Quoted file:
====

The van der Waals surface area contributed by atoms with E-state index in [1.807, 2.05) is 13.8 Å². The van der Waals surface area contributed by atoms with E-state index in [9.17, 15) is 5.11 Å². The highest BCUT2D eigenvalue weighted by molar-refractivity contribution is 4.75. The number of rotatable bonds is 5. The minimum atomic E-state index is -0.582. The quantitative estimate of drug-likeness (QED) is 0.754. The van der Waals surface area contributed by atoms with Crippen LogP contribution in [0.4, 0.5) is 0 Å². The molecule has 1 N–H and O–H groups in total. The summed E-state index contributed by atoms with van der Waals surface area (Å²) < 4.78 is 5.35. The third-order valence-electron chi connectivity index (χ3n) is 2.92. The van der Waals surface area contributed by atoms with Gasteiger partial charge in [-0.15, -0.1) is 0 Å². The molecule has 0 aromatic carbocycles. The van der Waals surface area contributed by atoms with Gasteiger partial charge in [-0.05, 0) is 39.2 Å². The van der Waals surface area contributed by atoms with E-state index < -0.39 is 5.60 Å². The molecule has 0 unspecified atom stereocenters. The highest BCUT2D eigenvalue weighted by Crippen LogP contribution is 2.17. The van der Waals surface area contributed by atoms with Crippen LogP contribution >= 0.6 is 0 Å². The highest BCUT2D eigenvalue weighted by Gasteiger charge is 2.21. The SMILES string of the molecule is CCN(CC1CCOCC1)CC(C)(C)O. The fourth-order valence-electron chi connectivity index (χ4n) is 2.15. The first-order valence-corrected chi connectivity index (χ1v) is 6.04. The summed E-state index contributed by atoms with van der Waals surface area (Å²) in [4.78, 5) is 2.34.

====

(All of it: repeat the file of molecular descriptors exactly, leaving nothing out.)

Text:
The van der Waals surface area contributed by atoms with E-state index in [1.807, 2.05) is 13.8 Å². The van der Waals surface area contributed by atoms with E-state index in [9.17, 15) is 5.11 Å². The highest BCUT2D eigenvalue weighted by molar-refractivity contribution is 4.75. The number of rotatable bonds is 5. The minimum atomic E-state index is -0.582. The quantitative estimate of drug-likeness (QED) is 0.754. The van der Waals surface area contributed by atoms with Crippen LogP contribution in [0.4, 0.5) is 0 Å². The molecule has 1 N–H and O–H groups in total. The summed E-state index contributed by atoms with van der Waals surface area (Å²) < 4.78 is 5.35. The third-order valence-electron chi connectivity index (χ3n) is 2.92. The van der Waals surface area contributed by atoms with Gasteiger partial charge in [-0.15, -0.1) is 0 Å². The molecule has 0 aromatic carbocycles. The van der Waals surface area contributed by atoms with Gasteiger partial charge in [-0.05, 0) is 39.2 Å². The van der Waals surface area contributed by atoms with E-state index < -0.39 is 5.60 Å². The molecule has 0 unspecified atom stereocenters. The highest BCUT2D eigenvalue weighted by Crippen LogP contribution is 2.17. The van der Waals surface area contributed by atoms with Crippen LogP contribution >= 0.6 is 0 Å². The highest BCUT2D eigenvalue weighted by Gasteiger charge is 2.21. The SMILES string of the molecule is CCN(CC1CCOCC1)CC(C)(C)O. The fourth-order valence-electron chi connectivity index (χ4n) is 2.15. The first-order valence-corrected chi connectivity index (χ1v) is 6.04. The summed E-state index contributed by atoms with van der Waals surface area (Å²) in [4.78, 5) is 2.34.